“We used to always have to deal with guys going out for the draft, but now you’ve got everybody on the team can go out for the draft basically [through the transfer portal]. When you ask about commitment, that in and of itself, just the dynamic [has changed]. I’m not talking about our team. I’m just talking about the dynamic of the whole thing. You’ve really got to have guys that are all in for the team, and we started out the season that way.”
With three games left in the regular season, Alabama doesn’t have much time to figure it out. Only one Crimson Tide team lost more than two games in a season after Saban’s first season in 2007; the 2010 squad went 10-3.
“We lost three games in the regular season,” Saban said. “Everybody was like, ‘We’re done.’ I don’t pay any attention to it. I just keep my nose to the grindstone. With fans, when you play, you’re only as good as your last game. You’re only as good as your last play, so it’s the nature of sports. I put more pressure on myself to try to do it and get it right, and I’m not on social media. I don’t know what people say, and I don’t really care. But I think the way I evaluate how we do what we do is more significant to me than what everybody else thinks.”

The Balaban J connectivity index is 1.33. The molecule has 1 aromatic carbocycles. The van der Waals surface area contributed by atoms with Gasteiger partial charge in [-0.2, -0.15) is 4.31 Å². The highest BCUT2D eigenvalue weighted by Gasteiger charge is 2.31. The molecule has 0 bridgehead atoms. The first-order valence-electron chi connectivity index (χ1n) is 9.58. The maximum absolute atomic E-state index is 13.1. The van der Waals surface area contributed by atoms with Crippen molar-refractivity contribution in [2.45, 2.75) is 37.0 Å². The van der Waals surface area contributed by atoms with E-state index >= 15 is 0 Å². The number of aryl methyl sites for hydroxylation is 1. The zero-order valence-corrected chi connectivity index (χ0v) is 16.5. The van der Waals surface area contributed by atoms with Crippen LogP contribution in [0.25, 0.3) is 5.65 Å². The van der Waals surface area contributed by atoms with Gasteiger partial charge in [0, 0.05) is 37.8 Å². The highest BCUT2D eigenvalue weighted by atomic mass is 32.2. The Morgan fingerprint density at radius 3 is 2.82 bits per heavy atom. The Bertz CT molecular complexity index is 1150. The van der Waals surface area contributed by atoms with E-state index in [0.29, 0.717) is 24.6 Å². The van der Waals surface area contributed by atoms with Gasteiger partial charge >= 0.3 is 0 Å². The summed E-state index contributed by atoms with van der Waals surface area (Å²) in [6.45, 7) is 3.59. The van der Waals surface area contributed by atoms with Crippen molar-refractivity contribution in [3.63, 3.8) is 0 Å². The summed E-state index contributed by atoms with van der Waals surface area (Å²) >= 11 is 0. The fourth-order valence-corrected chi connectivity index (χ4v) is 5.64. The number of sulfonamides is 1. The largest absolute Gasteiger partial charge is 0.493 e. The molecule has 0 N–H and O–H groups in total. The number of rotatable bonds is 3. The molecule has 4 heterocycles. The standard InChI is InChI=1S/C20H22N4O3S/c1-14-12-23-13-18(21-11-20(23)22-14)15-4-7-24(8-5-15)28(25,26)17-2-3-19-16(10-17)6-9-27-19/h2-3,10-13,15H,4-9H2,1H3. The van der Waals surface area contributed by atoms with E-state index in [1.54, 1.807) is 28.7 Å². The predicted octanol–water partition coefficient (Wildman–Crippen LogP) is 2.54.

Saban, 71, knows that if the Crimson Tide make the same mistakes against Ole Miss on Saturday, the Rebels might be the third team whose fan base rushes the field against them.
“I tell these guys we’re always going to get the other team’s best game,” Saban said. “And they don’t storm the field every time they beat somebody. They storm the field when they beat us. Just to give you an idea of the emotion for the crowd, the team and everybody else in terms of how they’re going to play against us, and you have to respect that. You’ve got to respect what it takes to win. You’ve got to respect the preparation, the attention to detail, the discipline that it takes to play in these kinds of games.”